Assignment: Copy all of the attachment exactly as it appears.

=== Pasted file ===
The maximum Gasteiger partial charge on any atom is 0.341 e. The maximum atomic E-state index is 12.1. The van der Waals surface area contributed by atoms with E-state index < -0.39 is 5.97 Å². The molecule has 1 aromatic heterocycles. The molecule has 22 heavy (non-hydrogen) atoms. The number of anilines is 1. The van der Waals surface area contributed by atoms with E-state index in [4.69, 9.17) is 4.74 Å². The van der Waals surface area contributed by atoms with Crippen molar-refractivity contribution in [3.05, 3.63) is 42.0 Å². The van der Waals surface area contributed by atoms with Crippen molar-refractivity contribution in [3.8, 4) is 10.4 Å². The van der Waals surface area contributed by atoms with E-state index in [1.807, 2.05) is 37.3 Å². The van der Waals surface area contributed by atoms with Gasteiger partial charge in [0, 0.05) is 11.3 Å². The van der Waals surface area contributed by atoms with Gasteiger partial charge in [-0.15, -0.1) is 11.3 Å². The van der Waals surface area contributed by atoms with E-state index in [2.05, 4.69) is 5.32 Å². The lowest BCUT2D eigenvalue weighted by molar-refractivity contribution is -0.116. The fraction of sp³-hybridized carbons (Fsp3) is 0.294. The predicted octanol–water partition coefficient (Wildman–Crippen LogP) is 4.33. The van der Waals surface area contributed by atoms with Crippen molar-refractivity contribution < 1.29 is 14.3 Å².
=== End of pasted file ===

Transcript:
The maximum Gasteiger partial charge on any atom is 0.341 e. The maximum atomic E-state index is 12.1. The van der Waals surface area contributed by atoms with E-state index < -0.39 is 5.97 Å². The molecule has 1 aromatic heterocycles. The molecule has 22 heavy (non-hydrogen) atoms. The number of anilines is 1. The van der Waals surface area contributed by atoms with E-state index in [4.69, 9.17) is 4.74 Å². The van der Waals surface area contributed by atoms with Crippen molar-refractivity contribution in [3.05, 3.63) is 42.0 Å². The van der Waals surface area contributed by atoms with Crippen molar-refractivity contribution in [3.8, 4) is 10.4 Å². The van der Waals surface area contributed by atoms with E-state index in [1.807, 2.05) is 37.3 Å². The van der Waals surface area contributed by atoms with Gasteiger partial charge in [0, 0.05) is 11.3 Å². The van der Waals surface area contributed by atoms with Gasteiger partial charge in [-0.15, -0.1) is 11.3 Å². The van der Waals surface area contributed by atoms with E-state index in [2.05, 4.69) is 5.32 Å². The lowest BCUT2D eigenvalue weighted by molar-refractivity contribution is -0.116. The fraction of sp³-hybridized carbons (Fsp3) is 0.294. The predicted octanol–water partition coefficient (Wildman–Crippen LogP) is 4.33. The van der Waals surface area contributed by atoms with Crippen molar-refractivity contribution < 1.29 is 14.3 Å².